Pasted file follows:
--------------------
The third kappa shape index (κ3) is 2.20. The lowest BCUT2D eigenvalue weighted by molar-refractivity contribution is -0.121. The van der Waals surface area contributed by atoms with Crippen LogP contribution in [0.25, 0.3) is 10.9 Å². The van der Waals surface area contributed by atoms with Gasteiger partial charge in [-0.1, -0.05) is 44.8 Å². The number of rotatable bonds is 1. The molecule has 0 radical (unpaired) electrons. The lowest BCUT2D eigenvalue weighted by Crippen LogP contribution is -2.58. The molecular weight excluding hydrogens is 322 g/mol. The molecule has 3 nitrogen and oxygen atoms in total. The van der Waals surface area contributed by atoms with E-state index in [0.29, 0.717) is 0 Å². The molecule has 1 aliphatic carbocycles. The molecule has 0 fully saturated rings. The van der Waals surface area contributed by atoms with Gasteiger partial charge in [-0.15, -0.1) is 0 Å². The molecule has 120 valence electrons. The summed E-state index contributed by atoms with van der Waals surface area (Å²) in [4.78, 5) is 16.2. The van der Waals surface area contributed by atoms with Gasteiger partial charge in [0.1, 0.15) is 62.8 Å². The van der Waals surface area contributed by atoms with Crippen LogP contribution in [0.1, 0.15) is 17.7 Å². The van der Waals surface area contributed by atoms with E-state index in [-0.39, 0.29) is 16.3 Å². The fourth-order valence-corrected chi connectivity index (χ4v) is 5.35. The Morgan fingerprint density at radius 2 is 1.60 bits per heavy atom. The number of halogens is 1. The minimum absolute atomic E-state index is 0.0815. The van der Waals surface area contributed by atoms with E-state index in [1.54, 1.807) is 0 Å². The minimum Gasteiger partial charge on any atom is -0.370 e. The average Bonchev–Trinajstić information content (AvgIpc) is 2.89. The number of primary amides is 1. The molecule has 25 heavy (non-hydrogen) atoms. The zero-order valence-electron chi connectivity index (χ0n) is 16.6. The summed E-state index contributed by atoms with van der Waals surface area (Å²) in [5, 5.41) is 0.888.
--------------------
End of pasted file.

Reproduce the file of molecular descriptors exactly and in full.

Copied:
The third kappa shape index (κ3) is 2.20. The lowest BCUT2D eigenvalue weighted by molar-refractivity contribution is -0.121. The van der Waals surface area contributed by atoms with Crippen LogP contribution in [0.25, 0.3) is 10.9 Å². The van der Waals surface area contributed by atoms with Gasteiger partial charge in [-0.1, -0.05) is 44.8 Å². The number of rotatable bonds is 1. The molecule has 0 radical (unpaired) electrons. The lowest BCUT2D eigenvalue weighted by Crippen LogP contribution is -2.58. The molecular weight excluding hydrogens is 322 g/mol. The molecule has 3 nitrogen and oxygen atoms in total. The van der Waals surface area contributed by atoms with E-state index in [0.29, 0.717) is 0 Å². The molecule has 1 aliphatic carbocycles. The molecule has 0 fully saturated rings. The van der Waals surface area contributed by atoms with Gasteiger partial charge in [-0.15, -0.1) is 0 Å². The molecule has 120 valence electrons. The summed E-state index contributed by atoms with van der Waals surface area (Å²) in [4.78, 5) is 16.2. The van der Waals surface area contributed by atoms with Gasteiger partial charge in [0.1, 0.15) is 62.8 Å². The van der Waals surface area contributed by atoms with Crippen LogP contribution in [0.1, 0.15) is 17.7 Å². The van der Waals surface area contributed by atoms with E-state index in [-0.39, 0.29) is 16.3 Å². The fourth-order valence-corrected chi connectivity index (χ4v) is 5.35. The Morgan fingerprint density at radius 2 is 1.60 bits per heavy atom. The number of halogens is 1. The minimum absolute atomic E-state index is 0.0815. The van der Waals surface area contributed by atoms with E-state index in [1.54, 1.807) is 0 Å². The minimum Gasteiger partial charge on any atom is -0.370 e. The average Bonchev–Trinajstić information content (AvgIpc) is 2.89. The number of primary amides is 1. The molecule has 25 heavy (non-hydrogen) atoms. The zero-order valence-electron chi connectivity index (χ0n) is 16.6. The summed E-state index contributed by atoms with van der Waals surface area (Å²) in [5, 5.41) is 0.888.